• Question the use of song lyrics and remind the author to get written permission.
  • Point out, in academic work, that footnote 6 does not have a reference source in the citations.
  • Remove overuse of quotation marks. For emphasis, use italics, but sparingly. Books generally do not use boldface.
  • Impose a consistent style for the text (this means using a style guide for capitalization and hyphenation, treatment of numbers, heading levels). The Chicago Manual of Style is preferred unless the work needs to conform to an academic convention such as APA, AMA, or MLA.

Me again. Whew. See the difference? A good copy edit is vital to any book. But don’t confuse it with a line edit. A line edit is a deep tissue massage, and sometimes surgery. A copy edit is a mani-pedi. Which leaves us with the last editing step. From Sandra again, talking about proof-reading, a k a getting your galleys:

PROOF-READ: Let’s say your manuscript is fully edited (no matter which level you chose, sometimes even a developmental followed by a line edit with the same or different editors). Your work will need a proofread either in manuscript format or after it is designed in pages as PDFs. Should you proofread your own work? The short answer is later, if you’re in writing mode. The shorter answer is never. Why? Because it’s your work. And your brain plays funny tricks on you. It will fill in your words, and you’ll be completely shocked when a professional editor returns your edited manuscript. What? How could I miss that?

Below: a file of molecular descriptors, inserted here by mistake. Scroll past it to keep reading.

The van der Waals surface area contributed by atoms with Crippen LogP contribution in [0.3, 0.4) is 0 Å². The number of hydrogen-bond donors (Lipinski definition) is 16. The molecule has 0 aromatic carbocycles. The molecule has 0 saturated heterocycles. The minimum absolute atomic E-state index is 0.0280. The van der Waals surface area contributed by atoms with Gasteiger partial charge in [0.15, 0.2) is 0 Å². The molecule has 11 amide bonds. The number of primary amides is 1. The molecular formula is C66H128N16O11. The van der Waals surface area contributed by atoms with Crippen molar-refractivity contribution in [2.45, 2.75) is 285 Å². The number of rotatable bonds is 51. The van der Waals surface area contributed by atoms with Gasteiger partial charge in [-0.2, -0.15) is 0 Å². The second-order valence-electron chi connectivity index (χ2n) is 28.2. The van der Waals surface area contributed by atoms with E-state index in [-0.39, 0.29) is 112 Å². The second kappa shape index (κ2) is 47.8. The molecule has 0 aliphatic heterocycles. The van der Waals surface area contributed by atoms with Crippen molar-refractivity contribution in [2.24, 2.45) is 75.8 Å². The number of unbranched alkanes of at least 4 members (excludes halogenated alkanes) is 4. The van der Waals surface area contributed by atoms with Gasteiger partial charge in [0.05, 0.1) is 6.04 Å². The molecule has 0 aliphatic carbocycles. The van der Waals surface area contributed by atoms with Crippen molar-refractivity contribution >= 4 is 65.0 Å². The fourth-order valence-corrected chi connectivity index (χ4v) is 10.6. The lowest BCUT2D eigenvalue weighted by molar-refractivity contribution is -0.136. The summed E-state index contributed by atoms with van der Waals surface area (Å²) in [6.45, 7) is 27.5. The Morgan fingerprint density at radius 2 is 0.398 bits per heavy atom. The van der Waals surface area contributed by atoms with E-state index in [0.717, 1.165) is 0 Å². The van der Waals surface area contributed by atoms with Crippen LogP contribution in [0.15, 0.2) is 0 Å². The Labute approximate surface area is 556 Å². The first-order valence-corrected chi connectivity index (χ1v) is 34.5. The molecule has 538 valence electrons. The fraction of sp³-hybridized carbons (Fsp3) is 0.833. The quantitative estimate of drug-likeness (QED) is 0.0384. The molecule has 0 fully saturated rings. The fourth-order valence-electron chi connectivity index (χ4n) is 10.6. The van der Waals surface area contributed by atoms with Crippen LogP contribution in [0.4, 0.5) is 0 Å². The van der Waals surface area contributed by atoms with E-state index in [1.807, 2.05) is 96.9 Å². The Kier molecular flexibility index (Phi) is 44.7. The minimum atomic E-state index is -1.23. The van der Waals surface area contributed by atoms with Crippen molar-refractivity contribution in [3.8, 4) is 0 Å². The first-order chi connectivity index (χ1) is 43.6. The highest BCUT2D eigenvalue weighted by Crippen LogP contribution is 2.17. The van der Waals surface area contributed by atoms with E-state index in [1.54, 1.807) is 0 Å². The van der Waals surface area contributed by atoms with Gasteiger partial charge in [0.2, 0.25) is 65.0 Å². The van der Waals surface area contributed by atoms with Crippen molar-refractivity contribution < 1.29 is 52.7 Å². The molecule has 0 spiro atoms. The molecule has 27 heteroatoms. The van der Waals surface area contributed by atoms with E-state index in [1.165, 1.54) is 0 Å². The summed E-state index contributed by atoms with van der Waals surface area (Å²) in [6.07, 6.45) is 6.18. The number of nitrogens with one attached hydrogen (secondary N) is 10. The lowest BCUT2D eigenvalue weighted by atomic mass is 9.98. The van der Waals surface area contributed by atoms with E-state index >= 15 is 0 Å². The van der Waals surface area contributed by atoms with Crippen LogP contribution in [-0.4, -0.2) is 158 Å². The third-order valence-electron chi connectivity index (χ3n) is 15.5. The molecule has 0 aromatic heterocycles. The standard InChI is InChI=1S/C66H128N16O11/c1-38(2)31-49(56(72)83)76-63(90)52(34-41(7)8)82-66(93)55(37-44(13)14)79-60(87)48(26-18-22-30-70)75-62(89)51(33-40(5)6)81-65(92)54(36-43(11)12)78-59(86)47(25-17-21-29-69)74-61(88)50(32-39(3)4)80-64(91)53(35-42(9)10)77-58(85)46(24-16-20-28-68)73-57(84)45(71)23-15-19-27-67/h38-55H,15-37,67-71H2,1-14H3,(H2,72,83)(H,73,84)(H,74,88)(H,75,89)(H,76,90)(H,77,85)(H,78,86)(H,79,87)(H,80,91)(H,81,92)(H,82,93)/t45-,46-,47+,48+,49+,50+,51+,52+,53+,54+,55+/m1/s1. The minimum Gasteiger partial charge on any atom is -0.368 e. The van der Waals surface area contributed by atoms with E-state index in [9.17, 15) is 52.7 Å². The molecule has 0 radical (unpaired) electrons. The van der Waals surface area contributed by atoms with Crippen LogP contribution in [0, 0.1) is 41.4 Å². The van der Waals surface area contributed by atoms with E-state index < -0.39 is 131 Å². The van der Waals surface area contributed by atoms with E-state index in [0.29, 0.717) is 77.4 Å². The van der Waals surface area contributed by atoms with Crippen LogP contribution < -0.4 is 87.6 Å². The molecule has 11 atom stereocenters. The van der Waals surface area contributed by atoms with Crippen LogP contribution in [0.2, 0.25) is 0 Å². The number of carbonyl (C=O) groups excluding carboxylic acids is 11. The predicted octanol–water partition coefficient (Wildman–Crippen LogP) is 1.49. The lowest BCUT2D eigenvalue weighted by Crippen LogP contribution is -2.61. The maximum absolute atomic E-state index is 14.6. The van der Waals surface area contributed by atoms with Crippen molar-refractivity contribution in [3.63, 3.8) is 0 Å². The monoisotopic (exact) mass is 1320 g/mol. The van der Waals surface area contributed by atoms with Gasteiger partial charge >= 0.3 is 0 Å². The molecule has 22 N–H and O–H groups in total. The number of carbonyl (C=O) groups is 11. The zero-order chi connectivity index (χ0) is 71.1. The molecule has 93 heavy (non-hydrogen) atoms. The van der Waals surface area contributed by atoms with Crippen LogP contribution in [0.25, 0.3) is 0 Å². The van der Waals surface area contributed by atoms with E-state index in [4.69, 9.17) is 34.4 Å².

Me here. (Back from the dentist with a temp crown and a jaw full of novocaine) Okay, that’s the breakdown of what to expect from editing, in a nutshell. Again, I urge you to go read the entire blog. It’s filled with good advice. Hope I’ve left you something good to chew on.



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About PJ Parrish

PJ Parrish is the New York Times and USAToday bestseller author of the Louis Kincaid thrillers. Her books have won the Shamus, Anthony, International Thriller Award and been nominated for the Edgar. Visit her at PJParrish.com

37 thoughts on “Editing: The Three Levels Of Hell